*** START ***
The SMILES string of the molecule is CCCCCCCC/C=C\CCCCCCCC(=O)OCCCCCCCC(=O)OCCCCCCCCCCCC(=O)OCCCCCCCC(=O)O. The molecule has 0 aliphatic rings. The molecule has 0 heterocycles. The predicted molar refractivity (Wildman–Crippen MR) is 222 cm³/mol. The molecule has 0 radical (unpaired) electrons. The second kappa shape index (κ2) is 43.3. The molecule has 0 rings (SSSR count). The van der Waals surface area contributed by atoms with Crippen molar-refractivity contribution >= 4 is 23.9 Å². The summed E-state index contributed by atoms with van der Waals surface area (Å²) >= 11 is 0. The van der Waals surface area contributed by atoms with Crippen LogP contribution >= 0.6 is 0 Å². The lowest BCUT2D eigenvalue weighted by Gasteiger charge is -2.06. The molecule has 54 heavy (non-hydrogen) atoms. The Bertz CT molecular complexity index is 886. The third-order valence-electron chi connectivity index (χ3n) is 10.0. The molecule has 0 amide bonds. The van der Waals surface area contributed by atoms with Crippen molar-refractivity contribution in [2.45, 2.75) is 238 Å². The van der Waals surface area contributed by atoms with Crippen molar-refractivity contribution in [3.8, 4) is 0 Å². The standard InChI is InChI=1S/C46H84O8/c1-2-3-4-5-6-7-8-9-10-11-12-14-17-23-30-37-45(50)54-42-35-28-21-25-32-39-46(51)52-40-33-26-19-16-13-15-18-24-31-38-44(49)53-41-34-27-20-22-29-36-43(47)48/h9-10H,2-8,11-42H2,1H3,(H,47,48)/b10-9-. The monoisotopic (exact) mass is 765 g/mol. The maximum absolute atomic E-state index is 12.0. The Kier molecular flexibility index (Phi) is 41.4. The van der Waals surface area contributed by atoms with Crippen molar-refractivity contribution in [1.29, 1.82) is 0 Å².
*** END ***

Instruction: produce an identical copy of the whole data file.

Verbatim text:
The SMILES string of the molecule is CCCCCCCC/C=C\CCCCCCCC(=O)OCCCCCCCC(=O)OCCCCCCCCCCCC(=O)OCCCCCCCC(=O)O. The molecule has 0 aliphatic rings. The molecule has 0 heterocycles. The predicted molar refractivity (Wildman–Crippen MR) is 222 cm³/mol. The molecule has 0 radical (unpaired) electrons. The second kappa shape index (κ2) is 43.3. The molecule has 0 rings (SSSR count). The van der Waals surface area contributed by atoms with Crippen molar-refractivity contribution >= 4 is 23.9 Å². The summed E-state index contributed by atoms with van der Waals surface area (Å²) >= 11 is 0. The van der Waals surface area contributed by atoms with Crippen LogP contribution >= 0.6 is 0 Å². The lowest BCUT2D eigenvalue weighted by Gasteiger charge is -2.06. The molecule has 54 heavy (non-hydrogen) atoms. The Bertz CT molecular complexity index is 886. The third-order valence-electron chi connectivity index (χ3n) is 10.0. The molecule has 0 amide bonds. The van der Waals surface area contributed by atoms with Crippen molar-refractivity contribution in [2.45, 2.75) is 238 Å². The van der Waals surface area contributed by atoms with Crippen molar-refractivity contribution in [3.8, 4) is 0 Å². The standard InChI is InChI=1S/C46H84O8/c1-2-3-4-5-6-7-8-9-10-11-12-14-17-23-30-37-45(50)54-42-35-28-21-25-32-39-46(51)52-40-33-26-19-16-13-15-18-24-31-38-44(49)53-41-34-27-20-22-29-36-43(47)48/h9-10H,2-8,11-42H2,1H3,(H,47,48)/b10-9-. The monoisotopic (exact) mass is 765 g/mol. The maximum absolute atomic E-state index is 12.0. The Kier molecular flexibility index (Phi) is 41.4. The van der Waals surface area contributed by atoms with Crippen molar-refractivity contribution in [1.29, 1.82) is 0 Å².